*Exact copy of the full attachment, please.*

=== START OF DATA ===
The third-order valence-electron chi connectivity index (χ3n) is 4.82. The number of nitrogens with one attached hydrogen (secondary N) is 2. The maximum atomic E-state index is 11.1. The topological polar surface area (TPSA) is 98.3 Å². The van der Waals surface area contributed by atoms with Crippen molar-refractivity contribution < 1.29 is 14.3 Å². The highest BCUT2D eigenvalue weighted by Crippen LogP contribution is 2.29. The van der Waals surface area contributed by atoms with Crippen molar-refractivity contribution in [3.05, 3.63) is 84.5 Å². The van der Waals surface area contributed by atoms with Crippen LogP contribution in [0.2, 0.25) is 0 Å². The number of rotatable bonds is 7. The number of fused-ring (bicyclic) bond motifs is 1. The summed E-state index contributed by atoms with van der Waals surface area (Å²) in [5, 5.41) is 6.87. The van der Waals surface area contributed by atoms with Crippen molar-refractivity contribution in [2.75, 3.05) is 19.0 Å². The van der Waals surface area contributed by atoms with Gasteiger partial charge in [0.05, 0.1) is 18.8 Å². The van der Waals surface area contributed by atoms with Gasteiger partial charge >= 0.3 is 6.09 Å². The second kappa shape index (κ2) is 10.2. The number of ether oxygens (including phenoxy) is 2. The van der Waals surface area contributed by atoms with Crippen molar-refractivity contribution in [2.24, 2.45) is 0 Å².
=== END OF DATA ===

The third-order valence-electron chi connectivity index (χ3n) is 4.82. The number of nitrogens with one attached hydrogen (secondary N) is 2. The maximum atomic E-state index is 11.1. The topological polar surface area (TPSA) is 98.3 Å². The van der Waals surface area contributed by atoms with Crippen molar-refractivity contribution < 1.29 is 14.3 Å². The highest BCUT2D eigenvalue weighted by Crippen LogP contribution is 2.29. The van der Waals surface area contributed by atoms with Crippen molar-refractivity contribution in [3.05, 3.63) is 84.5 Å². The van der Waals surface area contributed by atoms with Crippen LogP contribution in [0.2, 0.25) is 0 Å². The number of rotatable bonds is 7. The number of fused-ring (bicyclic) bond motifs is 1. The summed E-state index contributed by atoms with van der Waals surface area (Å²) in [5, 5.41) is 6.87. The van der Waals surface area contributed by atoms with Crippen molar-refractivity contribution in [2.75, 3.05) is 19.0 Å². The van der Waals surface area contributed by atoms with Gasteiger partial charge in [0.05, 0.1) is 18.8 Å². The van der Waals surface area contributed by atoms with Gasteiger partial charge >= 0.3 is 6.09 Å². The second kappa shape index (κ2) is 10.2. The number of ether oxygens (including phenoxy) is 2. The van der Waals surface area contributed by atoms with Crippen molar-refractivity contribution in [2.24, 2.45) is 0 Å².